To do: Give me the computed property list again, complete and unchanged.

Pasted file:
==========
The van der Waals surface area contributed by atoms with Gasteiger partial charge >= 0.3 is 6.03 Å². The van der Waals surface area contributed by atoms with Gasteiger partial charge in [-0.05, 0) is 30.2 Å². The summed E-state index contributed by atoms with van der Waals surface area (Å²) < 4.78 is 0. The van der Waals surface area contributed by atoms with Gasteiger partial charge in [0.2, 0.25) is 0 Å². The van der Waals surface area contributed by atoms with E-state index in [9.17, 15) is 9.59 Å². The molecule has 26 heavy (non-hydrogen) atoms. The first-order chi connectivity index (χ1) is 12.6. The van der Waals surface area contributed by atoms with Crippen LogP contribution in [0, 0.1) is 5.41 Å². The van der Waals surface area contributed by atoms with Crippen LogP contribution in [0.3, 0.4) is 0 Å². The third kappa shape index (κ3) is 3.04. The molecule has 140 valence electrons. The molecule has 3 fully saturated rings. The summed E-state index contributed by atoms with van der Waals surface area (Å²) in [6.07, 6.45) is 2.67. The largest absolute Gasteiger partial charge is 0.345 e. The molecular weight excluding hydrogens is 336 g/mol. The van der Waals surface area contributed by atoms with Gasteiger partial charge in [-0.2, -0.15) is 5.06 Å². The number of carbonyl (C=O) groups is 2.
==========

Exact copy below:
The van der Waals surface area contributed by atoms with Gasteiger partial charge >= 0.3 is 6.03 Å². The van der Waals surface area contributed by atoms with Gasteiger partial charge in [-0.05, 0) is 30.2 Å². The summed E-state index contributed by atoms with van der Waals surface area (Å²) < 4.78 is 0. The van der Waals surface area contributed by atoms with Gasteiger partial charge in [0.2, 0.25) is 0 Å². The van der Waals surface area contributed by atoms with E-state index in [9.17, 15) is 9.59 Å². The molecule has 26 heavy (non-hydrogen) atoms. The first-order chi connectivity index (χ1) is 12.6. The van der Waals surface area contributed by atoms with Crippen LogP contribution in [0, 0.1) is 5.41 Å². The van der Waals surface area contributed by atoms with Crippen LogP contribution in [0.3, 0.4) is 0 Å². The third kappa shape index (κ3) is 3.04. The molecule has 140 valence electrons. The molecule has 3 fully saturated rings. The summed E-state index contributed by atoms with van der Waals surface area (Å²) in [6.07, 6.45) is 2.67. The largest absolute Gasteiger partial charge is 0.345 e. The molecular weight excluding hydrogens is 336 g/mol. The van der Waals surface area contributed by atoms with Gasteiger partial charge in [-0.2, -0.15) is 5.06 Å². The number of carbonyl (C=O) groups is 2.